Monday, April 06, 2015

Garden of good and evil

THE GARDEN is as good a place to learn about good and evil. “A garden eastward in Eden” came to mind while the husband and I chose plants for our small garden.

Were Eve and Adam overwhelmed, too, by the sales spiel of the serpent into committing the original sin? Following the recommendation of a grandmotherly seller that described it as a “good plant” (“so obedient, you stick it into the soil, it does God’s will”), we brought home oregano.

Unlike Eve and Adam, who chose knowledge in the garden east of Eden, oregano is obedient. We planted the cuttings and, three months later, the oregano has grown to almost three feet, green leaves peering over the windows like an inquisitive child checking out what’s for dinner.

Oregano is useful, too. Gently shake the leaves and release a pungent odor. The herb repels mosquitoes and cures cough. In Bohol, oregano-flavored “humba” favors jackfruit instead of pork.

But what good is good without the presence of evil? Gardens cannot be stocked only with the useful and wholesome. Weeds make life interesting. Whoever said gardening means calm and quiet has yet to take on weeds. Only way to excise evil: hand-to-hand combat.

Doing battle with a small sprig of heart-shaped leaves and dainty lavender blossoms that hide a monstrous stem, hooked thorns and a root twisted deep into the ground set up a whole afternoon of reflection. Where is the master gardener that can create a hybrid of the persistence and endurance of evil, crossed with the purity and beneficence of good?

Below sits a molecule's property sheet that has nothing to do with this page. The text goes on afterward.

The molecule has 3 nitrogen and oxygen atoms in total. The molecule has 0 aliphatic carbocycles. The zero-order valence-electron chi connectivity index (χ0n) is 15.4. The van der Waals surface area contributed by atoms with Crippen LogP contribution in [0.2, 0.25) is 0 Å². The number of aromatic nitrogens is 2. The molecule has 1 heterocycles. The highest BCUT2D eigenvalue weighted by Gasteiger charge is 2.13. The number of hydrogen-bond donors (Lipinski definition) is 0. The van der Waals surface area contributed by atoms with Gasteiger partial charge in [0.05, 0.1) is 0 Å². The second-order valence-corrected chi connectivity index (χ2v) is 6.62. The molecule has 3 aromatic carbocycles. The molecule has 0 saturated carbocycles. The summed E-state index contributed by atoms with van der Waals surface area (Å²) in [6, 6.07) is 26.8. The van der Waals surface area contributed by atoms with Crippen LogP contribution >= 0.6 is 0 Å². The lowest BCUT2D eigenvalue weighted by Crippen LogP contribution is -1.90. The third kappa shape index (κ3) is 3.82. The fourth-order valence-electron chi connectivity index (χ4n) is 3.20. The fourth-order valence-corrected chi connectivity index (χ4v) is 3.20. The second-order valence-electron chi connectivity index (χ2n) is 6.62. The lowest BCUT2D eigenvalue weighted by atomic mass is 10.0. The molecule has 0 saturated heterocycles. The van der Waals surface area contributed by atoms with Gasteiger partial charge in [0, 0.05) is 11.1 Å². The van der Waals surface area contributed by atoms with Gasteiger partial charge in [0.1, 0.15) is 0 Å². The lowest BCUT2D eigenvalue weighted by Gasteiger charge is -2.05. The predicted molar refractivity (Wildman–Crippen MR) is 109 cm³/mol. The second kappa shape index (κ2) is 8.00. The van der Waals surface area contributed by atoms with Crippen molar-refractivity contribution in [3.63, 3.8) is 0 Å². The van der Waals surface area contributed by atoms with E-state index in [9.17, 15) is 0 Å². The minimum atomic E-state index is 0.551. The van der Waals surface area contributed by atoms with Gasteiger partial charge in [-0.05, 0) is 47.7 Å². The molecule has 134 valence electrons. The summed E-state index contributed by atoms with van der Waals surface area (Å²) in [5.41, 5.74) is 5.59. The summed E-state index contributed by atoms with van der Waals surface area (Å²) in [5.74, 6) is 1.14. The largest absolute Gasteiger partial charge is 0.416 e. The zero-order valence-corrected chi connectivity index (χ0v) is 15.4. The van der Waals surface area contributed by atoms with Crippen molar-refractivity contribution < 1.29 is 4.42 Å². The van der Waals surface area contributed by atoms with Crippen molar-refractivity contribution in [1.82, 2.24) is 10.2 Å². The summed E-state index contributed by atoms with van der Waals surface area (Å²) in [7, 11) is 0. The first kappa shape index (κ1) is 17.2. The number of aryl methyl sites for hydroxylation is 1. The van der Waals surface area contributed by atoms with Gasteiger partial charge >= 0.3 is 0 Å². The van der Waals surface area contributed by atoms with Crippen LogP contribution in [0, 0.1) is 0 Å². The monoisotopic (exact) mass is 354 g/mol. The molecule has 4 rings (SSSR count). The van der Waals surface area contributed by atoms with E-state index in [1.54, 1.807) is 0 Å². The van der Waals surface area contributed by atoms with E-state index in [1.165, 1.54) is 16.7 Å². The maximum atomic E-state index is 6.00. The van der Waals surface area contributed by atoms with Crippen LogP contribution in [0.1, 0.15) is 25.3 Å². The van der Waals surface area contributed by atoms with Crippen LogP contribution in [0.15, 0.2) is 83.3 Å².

Old-time gardeners bargained with good and evil, according to the “Old Customs and old wives fables” collected in Margaret Baker’s “The Gardener’s Folklore”.

My secondhand hardbound copy traces that in the British Isles and North America, the “greatest body of gardening lore… revolves round Good Friday”. This is influenced by Christianity and pre-Christian belief in the White Goddess or Mother Earth, the “feminine principle” of fertility and rebirth guiding agrarian communities.

One English gardener expressed the pre-Christian belief in Satan’s hold over everything beneath the earth: “Seeds go to hell to make their obedience to their Master before they come up for you.” By planting on Good Friday, consecrated by the Lord’s sacrifice, a gardener eliminated or shortened the journey a seed had to make to the underworld.

Baker cited the American practice of treating Good Friday as the best day for spraying fruit trees. Devon gardeners swear that anything planted or grafted on Good Friday “grows goody”.

In Britain, Good Friday is the “right and proper day” for planting potato. This 390-year-old practice is quite a “neophyte” among superstitions, observes Baker. A High Anglican and Methodist talked about Good Friday as “spud day,” with the former commenting on the symbolism of putting a “dead-looking thing into the earth, knowing that it will come up again.”

What about weeds? Some old-time gardeners believe weeds were placed to curse the ground for Eve and Adam’s disobedience. Others believe the curse is not eternal, best uprooted when the moon is full because, according to the ancients, no plant will germinate when it is struck at its peak.

To Christian or pagan, the garden is an arena of good and evil.

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*First published in Sun.Star Cebu’s April 5, 2015 issue of the Sunday editorial-page column, “Matamata”